• for each location in the sentences for a preposition, a type of preposition including a preposition that is present but used incorrectly, a preposition that is missing but necessary, and a preposition that is correct as-is;
      • for each preposition that requires correction or adding, one or more acceptable correction options as well as any incorrect answers including prepositions that are inappropriate, incorrect answers that may be confused with prepositions including infinitive verbs such as “to eat”, and answers that are informal prepositions or casual speech;
      • remediation information for incorrect answers, as necessary;
      • for each preposition that requires correction, a preposition category for affecting grammar skills, as discussed above in Section 1.0, including: 1) distinguishing prepositions for knowledge narratives, for example using “inform of” versus “inform about” and similar verbs, 2) the preposition “from” being used for a source or origin, 3) the preposition “of” being used for belonging, 4) distinguishing the prepositions “between” versus “among”, 5) distinguishing the prepositions “in” versus “into”, 6) the preposition “all” with words such as “the” or “that”, 7) the preposition “couple” before a noun phrase, and 8) a sentence with no error;
      • for each preposition category, a reference to a portion of the sentence that causes the preposition to fall under that preposition category, if necessary.
  • In some embodiments, some of the above metadata may not be explicitly specified by the problem writer. For example, if a sentence only contains correction options that indicate placed prepositions that are correct as-is, then the sentence may automatically be categorized into sentence type 8, or a sentence with no error, without the problem writer having to explicitly specify as such in the metadata.
  • To illustrate, database 140 may include, in connection with a particular set of problem data, metadata embedded into the following marked-up sentence:
      • There are [_prepInfo]several specific fields[/_prepInfo]
      • [_infinitiveVerb] [_infinitiveTo]to [/_infinitiveVerb] choose[/infinitiveVerb]
      • [_incorrectPreposition]of[/_incorrectPreposition] when $selecting a career
      • [_preposition]within[/_preposition] hospitality, such as travel and tourism.
  • The embedded metadata variable (“$selecting”) facilitates creating alternate wordings for the marked-up sentence. For example, database 140 also includes the following definitions of the embedded variable:
      • ‘selecting’:RandomChoiceGenerator(choices=[‘selecting’, ‘pursuing’, ‘considering’]).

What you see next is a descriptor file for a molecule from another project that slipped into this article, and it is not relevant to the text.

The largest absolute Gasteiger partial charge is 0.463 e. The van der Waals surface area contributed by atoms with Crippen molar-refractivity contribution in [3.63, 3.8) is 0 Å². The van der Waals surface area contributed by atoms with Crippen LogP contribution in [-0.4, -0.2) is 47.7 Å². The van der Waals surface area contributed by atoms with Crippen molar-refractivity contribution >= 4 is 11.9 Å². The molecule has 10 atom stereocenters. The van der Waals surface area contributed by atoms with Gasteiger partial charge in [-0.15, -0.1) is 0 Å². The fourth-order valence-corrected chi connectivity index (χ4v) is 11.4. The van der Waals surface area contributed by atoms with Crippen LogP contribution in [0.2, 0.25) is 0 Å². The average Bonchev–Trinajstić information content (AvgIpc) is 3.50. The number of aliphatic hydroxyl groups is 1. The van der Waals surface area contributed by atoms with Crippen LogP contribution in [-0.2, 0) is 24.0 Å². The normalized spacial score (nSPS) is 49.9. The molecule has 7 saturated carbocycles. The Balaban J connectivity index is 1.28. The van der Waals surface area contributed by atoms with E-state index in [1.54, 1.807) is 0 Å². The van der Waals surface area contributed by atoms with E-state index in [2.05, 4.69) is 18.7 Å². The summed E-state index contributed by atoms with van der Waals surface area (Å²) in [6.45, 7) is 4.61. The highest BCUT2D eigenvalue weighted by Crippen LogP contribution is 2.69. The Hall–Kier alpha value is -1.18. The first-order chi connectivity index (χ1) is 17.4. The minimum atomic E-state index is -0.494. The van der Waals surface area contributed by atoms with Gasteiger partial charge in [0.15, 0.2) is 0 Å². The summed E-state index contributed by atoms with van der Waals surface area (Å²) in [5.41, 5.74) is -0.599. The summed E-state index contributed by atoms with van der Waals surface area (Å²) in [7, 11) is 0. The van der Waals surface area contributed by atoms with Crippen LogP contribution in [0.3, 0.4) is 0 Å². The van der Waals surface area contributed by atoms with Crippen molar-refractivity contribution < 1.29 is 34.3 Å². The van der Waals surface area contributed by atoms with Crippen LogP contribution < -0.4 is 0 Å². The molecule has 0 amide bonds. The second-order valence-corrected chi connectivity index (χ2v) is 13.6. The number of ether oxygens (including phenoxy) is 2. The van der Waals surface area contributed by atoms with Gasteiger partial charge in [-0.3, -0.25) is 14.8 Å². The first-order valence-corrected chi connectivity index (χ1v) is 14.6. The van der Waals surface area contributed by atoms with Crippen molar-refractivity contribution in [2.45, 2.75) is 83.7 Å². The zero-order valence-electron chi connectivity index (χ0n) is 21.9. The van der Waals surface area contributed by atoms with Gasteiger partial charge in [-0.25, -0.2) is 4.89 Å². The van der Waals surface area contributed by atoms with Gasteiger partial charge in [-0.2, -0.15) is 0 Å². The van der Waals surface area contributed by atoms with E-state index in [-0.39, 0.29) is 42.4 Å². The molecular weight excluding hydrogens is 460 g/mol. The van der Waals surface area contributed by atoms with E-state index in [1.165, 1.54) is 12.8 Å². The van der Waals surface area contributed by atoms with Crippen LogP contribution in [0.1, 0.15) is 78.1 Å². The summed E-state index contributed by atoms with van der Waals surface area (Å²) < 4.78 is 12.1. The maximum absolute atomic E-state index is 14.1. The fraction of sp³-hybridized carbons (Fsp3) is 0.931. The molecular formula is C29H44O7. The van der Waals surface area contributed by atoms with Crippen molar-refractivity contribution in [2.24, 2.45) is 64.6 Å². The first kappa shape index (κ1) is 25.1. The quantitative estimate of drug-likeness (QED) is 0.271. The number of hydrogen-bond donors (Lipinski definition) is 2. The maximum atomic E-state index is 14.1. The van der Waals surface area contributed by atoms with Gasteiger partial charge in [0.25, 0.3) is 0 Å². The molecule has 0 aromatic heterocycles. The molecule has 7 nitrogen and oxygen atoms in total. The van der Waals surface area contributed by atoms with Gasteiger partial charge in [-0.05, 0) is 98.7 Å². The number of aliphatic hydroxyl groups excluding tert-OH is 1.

According to an embodiment, the variables are resolved before the sentence is stored at database 140. Thus, the problems may be written with metadata to allow multiple alternative wordings. For example, by adding additional metadata variables, different prepositions may be substituted as alternatives, prepositions may be placed or not placed according to random selection, different phrases may be selected at random, and elements may be rearranged into different orders within the sentence, allowing a wide range of possible problem sentences and sentence types to be generated from a small amount of metadata.
  • According to an embodiment, metadata for a sentence includes a tag that grammar service 122 may use for remediation information. Such metadata identifies one or more portions of a sentence that are correct. For example, a particular marked-up sentence includes the metadata tag [_preposition/], which indicates to grammar service 122 that a preposition is located where the tag is positioned, and that the preposition is correctly used. As described in further detail below, remediation service 128 may use such metadata to identify particular remediation information to display to a user. For example, if a user identifies the preposition in a particular displayed sentence as an extraneous preposition that should be removed, then remediation service 128 uses the tag that marks that preposition to identify remediation text to display to the user. For example, the remediation text may indicate that the preposition is being used correctly and should therefore remain.
  • Preposition Problem Categories
  • According to an embodiment, preposition errors in database 140 are authored to present one of the following three categories: (a) a single sentence that may include zero or more preposition errors, (b) a pair of sentences that may each include zero or more preposition errors; and (c) a paragraph with one or more preposition errors. By presenting contrasting pairs of sentences in the (b) category, the application of preposition regularities may become easier to understand for the user. The sentence pairs may be written such that the subject matter or topic of each sentence is the same, with differences only in the grammatical structure that affects preposition choice, thereby directing the user's focus. The (a) and (b) categories may be divided into discrete sections based on specific preposition regularities or preposition categories, providing logical separation for gradual mastery of preposition regularities, one regularity at a time.